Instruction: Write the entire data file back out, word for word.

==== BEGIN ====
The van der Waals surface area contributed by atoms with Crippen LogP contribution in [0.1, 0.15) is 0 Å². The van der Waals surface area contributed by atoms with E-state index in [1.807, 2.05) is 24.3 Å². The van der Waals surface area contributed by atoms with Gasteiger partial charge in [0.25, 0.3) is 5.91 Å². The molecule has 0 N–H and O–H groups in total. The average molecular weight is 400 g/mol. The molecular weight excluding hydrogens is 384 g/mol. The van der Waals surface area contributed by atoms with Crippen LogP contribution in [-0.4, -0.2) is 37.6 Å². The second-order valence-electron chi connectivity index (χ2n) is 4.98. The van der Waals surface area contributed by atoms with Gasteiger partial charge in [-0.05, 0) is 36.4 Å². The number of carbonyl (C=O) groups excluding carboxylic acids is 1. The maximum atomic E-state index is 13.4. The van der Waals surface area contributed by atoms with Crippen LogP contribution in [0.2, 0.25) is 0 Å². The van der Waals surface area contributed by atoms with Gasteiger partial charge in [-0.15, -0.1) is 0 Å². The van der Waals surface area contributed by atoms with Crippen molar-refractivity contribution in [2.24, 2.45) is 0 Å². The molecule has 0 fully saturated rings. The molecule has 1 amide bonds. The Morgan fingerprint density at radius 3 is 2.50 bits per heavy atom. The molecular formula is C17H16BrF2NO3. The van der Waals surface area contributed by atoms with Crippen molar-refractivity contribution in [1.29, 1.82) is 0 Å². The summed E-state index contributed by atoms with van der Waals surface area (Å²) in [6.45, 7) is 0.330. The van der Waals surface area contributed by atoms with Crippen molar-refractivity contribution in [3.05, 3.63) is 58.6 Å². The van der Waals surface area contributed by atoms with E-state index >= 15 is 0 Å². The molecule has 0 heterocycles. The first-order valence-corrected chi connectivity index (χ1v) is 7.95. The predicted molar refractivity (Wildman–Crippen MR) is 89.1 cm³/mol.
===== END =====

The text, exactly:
The van der Waals surface area contributed by atoms with Crippen LogP contribution in [0.1, 0.15) is 0 Å². The van der Waals surface area contributed by atoms with E-state index in [1.807, 2.05) is 24.3 Å². The van der Waals surface area contributed by atoms with Gasteiger partial charge in [0.25, 0.3) is 5.91 Å². The molecule has 0 N–H and O–H groups in total. The average molecular weight is 400 g/mol. The molecular weight excluding hydrogens is 384 g/mol. The van der Waals surface area contributed by atoms with Crippen LogP contribution in [-0.4, -0.2) is 37.6 Å². The second-order valence-electron chi connectivity index (χ2n) is 4.98. The van der Waals surface area contributed by atoms with Gasteiger partial charge in [-0.05, 0) is 36.4 Å². The number of carbonyl (C=O) groups excluding carboxylic acids is 1. The maximum atomic E-state index is 13.4. The van der Waals surface area contributed by atoms with Crippen LogP contribution in [0.2, 0.25) is 0 Å². The van der Waals surface area contributed by atoms with Gasteiger partial charge in [-0.15, -0.1) is 0 Å². The van der Waals surface area contributed by atoms with Crippen molar-refractivity contribution in [2.24, 2.45) is 0 Å². The molecule has 0 fully saturated rings. The molecule has 1 amide bonds. The Morgan fingerprint density at radius 3 is 2.50 bits per heavy atom. The molecular formula is C17H16BrF2NO3. The van der Waals surface area contributed by atoms with Crippen molar-refractivity contribution in [1.29, 1.82) is 0 Å². The summed E-state index contributed by atoms with van der Waals surface area (Å²) in [6.45, 7) is 0.330. The van der Waals surface area contributed by atoms with Crippen molar-refractivity contribution in [3.05, 3.63) is 58.6 Å². The van der Waals surface area contributed by atoms with E-state index >= 15 is 0 Å². The molecule has 0 heterocycles. The first-order valence-corrected chi connectivity index (χ1v) is 7.95. The predicted molar refractivity (Wildman–Crippen MR) is 89.1 cm³/mol.